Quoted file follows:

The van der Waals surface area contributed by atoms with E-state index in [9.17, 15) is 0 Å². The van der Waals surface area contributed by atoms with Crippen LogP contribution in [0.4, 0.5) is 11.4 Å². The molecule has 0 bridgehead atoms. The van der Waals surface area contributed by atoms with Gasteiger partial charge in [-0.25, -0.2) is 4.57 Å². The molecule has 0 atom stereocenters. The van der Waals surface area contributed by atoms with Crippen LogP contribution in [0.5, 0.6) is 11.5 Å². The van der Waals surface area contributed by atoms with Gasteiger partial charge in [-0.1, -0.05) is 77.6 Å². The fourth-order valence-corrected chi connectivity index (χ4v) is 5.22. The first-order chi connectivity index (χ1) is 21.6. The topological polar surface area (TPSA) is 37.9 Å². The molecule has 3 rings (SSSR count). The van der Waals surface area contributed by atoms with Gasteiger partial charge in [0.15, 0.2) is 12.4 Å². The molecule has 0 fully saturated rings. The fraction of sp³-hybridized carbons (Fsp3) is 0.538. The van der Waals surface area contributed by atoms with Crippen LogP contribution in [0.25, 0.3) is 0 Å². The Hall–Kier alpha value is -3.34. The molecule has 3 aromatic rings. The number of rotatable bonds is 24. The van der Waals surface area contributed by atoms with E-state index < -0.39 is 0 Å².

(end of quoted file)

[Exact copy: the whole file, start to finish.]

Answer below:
The van der Waals surface area contributed by atoms with E-state index in [9.17, 15) is 0 Å². The van der Waals surface area contributed by atoms with Crippen LogP contribution in [0.4, 0.5) is 11.4 Å². The molecule has 0 bridgehead atoms. The van der Waals surface area contributed by atoms with Gasteiger partial charge in [-0.25, -0.2) is 4.57 Å². The molecule has 0 atom stereocenters. The van der Waals surface area contributed by atoms with Crippen LogP contribution in [0.5, 0.6) is 11.5 Å². The van der Waals surface area contributed by atoms with Gasteiger partial charge in [-0.1, -0.05) is 77.6 Å². The fourth-order valence-corrected chi connectivity index (χ4v) is 5.22. The first-order chi connectivity index (χ1) is 21.6. The topological polar surface area (TPSA) is 37.9 Å². The molecule has 3 rings (SSSR count). The van der Waals surface area contributed by atoms with Gasteiger partial charge in [0.15, 0.2) is 12.4 Å². The molecule has 0 fully saturated rings. The fraction of sp³-hybridized carbons (Fsp3) is 0.538. The van der Waals surface area contributed by atoms with Crippen LogP contribution in [0.25, 0.3) is 0 Å². The Hall–Kier alpha value is -3.34. The molecule has 3 aromatic rings. The number of rotatable bonds is 24. The van der Waals surface area contributed by atoms with E-state index < -0.39 is 0 Å².